A statue of a Native American at the feet of a Catholic missionary and Spanish cowboy near San Francisco’s City Hall has been taken down after many called it 'racist' and 'disrespectful.'
The statue “Early Days” was first erected in 1894 and was part of the larger Pioneer Monument, a piece that included four bronze reliefs depicting the different groups of people that lived on the land in the early days of California.
The controversial statue featured a Native American man lying at the feet of his colonizers – a vaquero, or Spanish cowboy, and a priest.
On Friday morning, just before sunrise, a work crew took down the 2,000-pound statue by crane as a group of Native Americans chanted and burned sage.
“We're witnessing a moment in history where, commendably, San Francisco officials are doing the right thing to help rectify the mistreatment of indigenous people," said Janeen Antoine, who is of Lakota heritage, in an interview with the San Francisco Chronicle. "We're very happy this is finally happening after decades of work and struggle from the native community."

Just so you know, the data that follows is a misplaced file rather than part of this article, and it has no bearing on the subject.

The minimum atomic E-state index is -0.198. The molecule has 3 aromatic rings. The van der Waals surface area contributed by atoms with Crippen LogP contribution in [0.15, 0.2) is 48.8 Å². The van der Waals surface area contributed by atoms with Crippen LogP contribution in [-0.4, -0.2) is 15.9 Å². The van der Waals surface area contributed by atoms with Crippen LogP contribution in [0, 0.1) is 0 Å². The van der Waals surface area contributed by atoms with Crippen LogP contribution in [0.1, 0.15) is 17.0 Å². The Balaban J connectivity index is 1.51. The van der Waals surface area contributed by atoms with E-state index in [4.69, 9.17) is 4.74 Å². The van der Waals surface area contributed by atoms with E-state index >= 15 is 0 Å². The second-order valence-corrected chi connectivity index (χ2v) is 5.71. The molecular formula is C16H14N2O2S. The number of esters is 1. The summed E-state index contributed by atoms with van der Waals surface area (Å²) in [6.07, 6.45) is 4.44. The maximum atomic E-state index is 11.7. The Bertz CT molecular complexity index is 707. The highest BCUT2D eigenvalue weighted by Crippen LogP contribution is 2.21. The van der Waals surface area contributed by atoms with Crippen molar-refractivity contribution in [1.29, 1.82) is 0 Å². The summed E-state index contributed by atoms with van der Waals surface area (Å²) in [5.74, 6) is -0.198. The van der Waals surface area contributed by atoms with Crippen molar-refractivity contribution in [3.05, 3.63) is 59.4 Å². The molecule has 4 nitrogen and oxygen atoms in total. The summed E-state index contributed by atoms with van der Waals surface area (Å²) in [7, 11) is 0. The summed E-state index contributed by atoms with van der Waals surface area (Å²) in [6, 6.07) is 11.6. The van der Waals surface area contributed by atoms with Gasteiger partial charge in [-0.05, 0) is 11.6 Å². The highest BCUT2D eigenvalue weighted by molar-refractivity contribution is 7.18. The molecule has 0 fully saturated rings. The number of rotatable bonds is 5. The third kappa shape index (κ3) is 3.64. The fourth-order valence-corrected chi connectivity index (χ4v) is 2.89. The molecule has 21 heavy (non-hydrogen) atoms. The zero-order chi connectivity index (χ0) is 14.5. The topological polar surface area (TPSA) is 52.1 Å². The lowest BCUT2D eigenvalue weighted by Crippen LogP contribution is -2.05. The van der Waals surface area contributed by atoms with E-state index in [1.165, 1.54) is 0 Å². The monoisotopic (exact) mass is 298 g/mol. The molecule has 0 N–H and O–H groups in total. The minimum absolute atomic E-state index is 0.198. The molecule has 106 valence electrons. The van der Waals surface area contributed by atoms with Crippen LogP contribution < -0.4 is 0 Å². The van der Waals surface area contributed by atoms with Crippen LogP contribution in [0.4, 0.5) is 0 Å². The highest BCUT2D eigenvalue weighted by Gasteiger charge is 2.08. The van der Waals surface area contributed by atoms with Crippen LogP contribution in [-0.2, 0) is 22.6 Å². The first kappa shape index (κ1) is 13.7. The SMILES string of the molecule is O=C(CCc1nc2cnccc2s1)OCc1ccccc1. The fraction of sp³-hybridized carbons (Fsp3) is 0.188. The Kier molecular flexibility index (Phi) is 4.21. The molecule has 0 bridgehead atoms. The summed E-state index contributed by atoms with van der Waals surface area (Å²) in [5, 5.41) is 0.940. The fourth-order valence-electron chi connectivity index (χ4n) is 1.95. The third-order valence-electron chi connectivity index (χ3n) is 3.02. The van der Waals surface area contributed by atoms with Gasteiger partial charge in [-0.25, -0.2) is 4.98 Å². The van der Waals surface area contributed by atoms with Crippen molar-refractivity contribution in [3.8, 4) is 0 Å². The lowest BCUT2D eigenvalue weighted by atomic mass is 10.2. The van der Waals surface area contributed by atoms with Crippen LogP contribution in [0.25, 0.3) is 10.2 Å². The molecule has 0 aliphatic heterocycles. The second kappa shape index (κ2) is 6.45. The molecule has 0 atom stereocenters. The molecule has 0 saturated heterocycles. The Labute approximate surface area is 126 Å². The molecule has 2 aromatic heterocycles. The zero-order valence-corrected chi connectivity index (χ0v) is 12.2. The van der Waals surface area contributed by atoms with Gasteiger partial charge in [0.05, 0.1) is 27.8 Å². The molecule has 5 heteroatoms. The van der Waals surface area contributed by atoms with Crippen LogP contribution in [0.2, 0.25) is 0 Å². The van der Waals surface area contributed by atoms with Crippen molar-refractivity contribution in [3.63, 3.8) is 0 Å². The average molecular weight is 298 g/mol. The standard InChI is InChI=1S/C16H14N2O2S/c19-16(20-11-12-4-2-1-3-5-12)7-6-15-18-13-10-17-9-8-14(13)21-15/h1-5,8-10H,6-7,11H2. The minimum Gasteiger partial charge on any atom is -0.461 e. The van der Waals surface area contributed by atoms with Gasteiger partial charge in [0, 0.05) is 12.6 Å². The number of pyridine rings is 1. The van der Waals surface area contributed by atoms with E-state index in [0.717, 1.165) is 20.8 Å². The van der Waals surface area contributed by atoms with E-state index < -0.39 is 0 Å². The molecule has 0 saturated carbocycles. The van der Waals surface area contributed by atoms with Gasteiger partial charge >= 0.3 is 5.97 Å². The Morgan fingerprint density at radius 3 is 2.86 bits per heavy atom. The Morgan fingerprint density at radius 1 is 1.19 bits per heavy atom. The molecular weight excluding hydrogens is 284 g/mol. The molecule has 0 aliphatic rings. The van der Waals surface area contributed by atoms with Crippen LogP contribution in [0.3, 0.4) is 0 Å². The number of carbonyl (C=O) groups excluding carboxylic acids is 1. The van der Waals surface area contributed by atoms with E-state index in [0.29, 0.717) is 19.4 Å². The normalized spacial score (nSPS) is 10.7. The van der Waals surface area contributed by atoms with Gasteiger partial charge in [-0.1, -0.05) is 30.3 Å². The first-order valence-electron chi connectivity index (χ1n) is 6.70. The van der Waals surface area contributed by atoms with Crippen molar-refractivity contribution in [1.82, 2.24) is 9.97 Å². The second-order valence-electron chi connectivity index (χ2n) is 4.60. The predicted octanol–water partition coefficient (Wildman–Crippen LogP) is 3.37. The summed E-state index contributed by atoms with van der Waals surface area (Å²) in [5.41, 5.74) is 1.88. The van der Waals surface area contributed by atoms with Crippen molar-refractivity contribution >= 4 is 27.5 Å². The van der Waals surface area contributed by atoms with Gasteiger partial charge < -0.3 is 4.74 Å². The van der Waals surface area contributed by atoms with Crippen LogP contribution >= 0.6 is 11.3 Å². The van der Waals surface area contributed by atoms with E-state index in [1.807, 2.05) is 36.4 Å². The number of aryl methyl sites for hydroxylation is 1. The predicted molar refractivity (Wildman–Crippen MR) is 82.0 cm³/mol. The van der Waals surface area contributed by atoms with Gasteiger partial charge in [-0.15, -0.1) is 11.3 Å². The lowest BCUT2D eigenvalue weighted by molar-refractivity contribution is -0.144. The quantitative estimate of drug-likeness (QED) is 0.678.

In its place now stands a plaque explaining what was there previously, and why it was taken down.
The removal of “Early Days” comes after decades of protest by Native American activists.
“[The sculpture uses] visual stereotypes common at the turn of the twentieth century to depict all Native Americans which are now universally viewed as disrespectful, misleading, and racist,” the San Francisco Arts Commission (SFAC) said in a statement earlier this year.
A spokesperson for the SFAC told NPR, “For those who argue that it represents history, it’s a very inaccurate representation,” adding that the statue is “not even a California Indian.”